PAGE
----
I thank my hon. Friend for that intervention. That point came out strongly in one of the submissions to the consultation, talking about things such as the management of football fans and ensuring that that is done through co-ordination between Scotland and England. It is important that we see that integration continue.
Coming back to issues of expertise, the British Transport Police Federation chairman, Nigel Goodband, said:
“Given the recent terrorist attacks in Manchester and London, and the ongoing and significant threat from terrorism, I am writing to you as a matter of urgency to implore you to suspend the Railway Policing (Scotland) Bill.”
Here we have somebody in a lead position of expertise imploring the Scottish Government to put this proposal, as it is presented today, on ice, who is backed by the trade unions, the police and Labour.
We need to ensure greater alignment and good collaboration—I think everybody in this debate would agree with that—but we must remember that policing is needed across borders too. Rail does not respect borders, and neither does crime. If this is about keeping the public safe, we need to ensure that we have good communications between station staff and police throughout the network and on board the trains. We cannot afford to lose or regress on the skills that have been developed over time. We are talking about 284 staff and officers who have gained those skills over numerous years and built up a specialism.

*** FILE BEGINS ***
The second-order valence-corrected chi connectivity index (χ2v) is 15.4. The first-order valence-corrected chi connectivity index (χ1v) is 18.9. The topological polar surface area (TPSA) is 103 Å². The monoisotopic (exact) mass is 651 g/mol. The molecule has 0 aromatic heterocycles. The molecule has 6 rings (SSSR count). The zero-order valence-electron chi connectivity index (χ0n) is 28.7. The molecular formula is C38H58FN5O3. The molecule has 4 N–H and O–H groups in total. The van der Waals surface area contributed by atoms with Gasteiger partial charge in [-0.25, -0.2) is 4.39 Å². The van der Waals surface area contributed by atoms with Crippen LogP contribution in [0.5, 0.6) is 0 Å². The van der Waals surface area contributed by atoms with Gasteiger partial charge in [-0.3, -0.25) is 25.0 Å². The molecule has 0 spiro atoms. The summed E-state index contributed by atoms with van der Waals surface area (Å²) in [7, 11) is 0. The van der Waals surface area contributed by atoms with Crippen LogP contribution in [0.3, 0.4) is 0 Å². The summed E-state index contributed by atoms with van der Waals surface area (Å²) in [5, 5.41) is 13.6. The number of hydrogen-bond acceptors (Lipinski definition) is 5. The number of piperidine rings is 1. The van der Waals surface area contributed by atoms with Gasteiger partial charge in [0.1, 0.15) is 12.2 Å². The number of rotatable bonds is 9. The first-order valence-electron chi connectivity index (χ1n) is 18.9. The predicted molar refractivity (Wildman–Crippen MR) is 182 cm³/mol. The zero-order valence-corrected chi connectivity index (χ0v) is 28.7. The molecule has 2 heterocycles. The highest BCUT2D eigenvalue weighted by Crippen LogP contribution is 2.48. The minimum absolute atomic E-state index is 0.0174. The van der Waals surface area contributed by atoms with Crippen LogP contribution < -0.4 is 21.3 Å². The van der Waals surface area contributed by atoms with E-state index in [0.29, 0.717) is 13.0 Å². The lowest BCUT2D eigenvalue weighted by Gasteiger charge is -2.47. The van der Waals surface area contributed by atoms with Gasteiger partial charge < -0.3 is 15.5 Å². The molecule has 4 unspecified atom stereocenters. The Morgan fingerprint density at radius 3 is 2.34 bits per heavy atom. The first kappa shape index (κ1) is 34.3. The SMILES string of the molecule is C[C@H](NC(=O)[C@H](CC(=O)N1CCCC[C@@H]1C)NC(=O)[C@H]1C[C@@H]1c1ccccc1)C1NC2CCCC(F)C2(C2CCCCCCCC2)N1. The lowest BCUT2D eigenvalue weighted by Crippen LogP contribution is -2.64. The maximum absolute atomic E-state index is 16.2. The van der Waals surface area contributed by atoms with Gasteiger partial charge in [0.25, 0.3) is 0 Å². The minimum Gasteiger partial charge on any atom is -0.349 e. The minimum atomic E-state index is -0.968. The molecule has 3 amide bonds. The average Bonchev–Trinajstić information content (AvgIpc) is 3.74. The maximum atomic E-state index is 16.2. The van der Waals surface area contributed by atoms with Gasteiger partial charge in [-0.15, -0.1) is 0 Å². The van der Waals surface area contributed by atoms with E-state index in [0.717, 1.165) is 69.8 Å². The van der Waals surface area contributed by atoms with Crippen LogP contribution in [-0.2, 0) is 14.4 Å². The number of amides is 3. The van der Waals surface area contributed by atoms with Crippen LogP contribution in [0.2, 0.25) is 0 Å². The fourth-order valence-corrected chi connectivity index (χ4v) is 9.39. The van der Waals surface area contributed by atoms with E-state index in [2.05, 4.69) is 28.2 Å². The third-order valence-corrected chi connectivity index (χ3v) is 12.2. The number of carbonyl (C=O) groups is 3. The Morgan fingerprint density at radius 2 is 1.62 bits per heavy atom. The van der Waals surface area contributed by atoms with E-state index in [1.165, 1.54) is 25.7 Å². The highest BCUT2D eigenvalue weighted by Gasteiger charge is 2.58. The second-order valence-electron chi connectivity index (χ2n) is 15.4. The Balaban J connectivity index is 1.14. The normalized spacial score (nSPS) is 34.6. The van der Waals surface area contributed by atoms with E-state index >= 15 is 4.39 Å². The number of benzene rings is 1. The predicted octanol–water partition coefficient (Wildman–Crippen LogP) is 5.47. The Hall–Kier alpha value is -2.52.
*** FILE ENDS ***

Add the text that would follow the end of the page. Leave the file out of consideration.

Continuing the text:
We must respect specialism in the police, but many issues are now pulling that expertise away from the service. Many people say they will leave—I believe it is 16% of experienced officers and staff—with 14% going elsewhere in the British Transport police and 22% uncertain over the future. They are uncertain because there is no clarity on pensions and terms and conditions. We are talking about not only existing staff, but the future workforce, who have not been referred to in the debate.
I welcome Audit Scotland’s reviewing the debacle that this has turned out to be, but I also press it on the Minister today that we should see a pause in the laying of orders before the House and ensure that the work goes back to the scoping phase, to reflect properly on the responses to the consultation, which reject the SNP’s proposals, and instead to put forward a sensible model of greater alignment and collaboration as we move forward, thereby ensuring that public safety is put first.